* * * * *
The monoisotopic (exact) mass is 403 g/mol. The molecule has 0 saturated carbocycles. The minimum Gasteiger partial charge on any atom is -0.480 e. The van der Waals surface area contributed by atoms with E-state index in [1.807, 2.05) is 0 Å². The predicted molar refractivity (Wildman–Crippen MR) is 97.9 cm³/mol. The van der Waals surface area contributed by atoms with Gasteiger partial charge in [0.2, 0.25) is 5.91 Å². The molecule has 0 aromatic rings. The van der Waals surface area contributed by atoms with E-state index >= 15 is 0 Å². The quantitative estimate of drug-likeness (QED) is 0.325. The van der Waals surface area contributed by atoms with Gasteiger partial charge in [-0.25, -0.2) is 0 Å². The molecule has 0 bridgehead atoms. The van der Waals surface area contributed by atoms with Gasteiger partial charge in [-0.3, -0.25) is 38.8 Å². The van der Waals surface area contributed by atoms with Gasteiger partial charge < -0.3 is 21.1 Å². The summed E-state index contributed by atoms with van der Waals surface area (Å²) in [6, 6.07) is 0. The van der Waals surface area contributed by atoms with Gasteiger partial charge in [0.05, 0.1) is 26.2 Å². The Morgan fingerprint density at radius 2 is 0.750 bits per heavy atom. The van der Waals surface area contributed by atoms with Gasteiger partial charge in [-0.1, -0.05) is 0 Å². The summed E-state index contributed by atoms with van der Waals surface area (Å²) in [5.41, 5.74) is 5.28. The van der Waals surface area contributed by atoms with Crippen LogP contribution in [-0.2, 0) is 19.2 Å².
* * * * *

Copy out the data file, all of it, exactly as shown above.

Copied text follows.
The monoisotopic (exact) mass is 403 g/mol. The molecule has 0 saturated carbocycles. The minimum Gasteiger partial charge on any atom is -0.480 e. The van der Waals surface area contributed by atoms with E-state index in [1.807, 2.05) is 0 Å². The predicted molar refractivity (Wildman–Crippen MR) is 97.9 cm³/mol. The van der Waals surface area contributed by atoms with Gasteiger partial charge in [0.2, 0.25) is 5.91 Å². The molecule has 0 aromatic rings. The van der Waals surface area contributed by atoms with E-state index >= 15 is 0 Å². The quantitative estimate of drug-likeness (QED) is 0.325. The van der Waals surface area contributed by atoms with Gasteiger partial charge in [-0.25, -0.2) is 0 Å². The molecule has 0 bridgehead atoms. The van der Waals surface area contributed by atoms with Gasteiger partial charge in [-0.3, -0.25) is 38.8 Å². The van der Waals surface area contributed by atoms with Gasteiger partial charge < -0.3 is 21.1 Å². The summed E-state index contributed by atoms with van der Waals surface area (Å²) in [6, 6.07) is 0. The van der Waals surface area contributed by atoms with Gasteiger partial charge in [0.05, 0.1) is 26.2 Å². The Morgan fingerprint density at radius 2 is 0.750 bits per heavy atom. The van der Waals surface area contributed by atoms with Gasteiger partial charge in [-0.1, -0.05) is 0 Å². The summed E-state index contributed by atoms with van der Waals surface area (Å²) in [5.41, 5.74) is 5.28. The van der Waals surface area contributed by atoms with Crippen LogP contribution in [-0.2, 0) is 19.2 Å².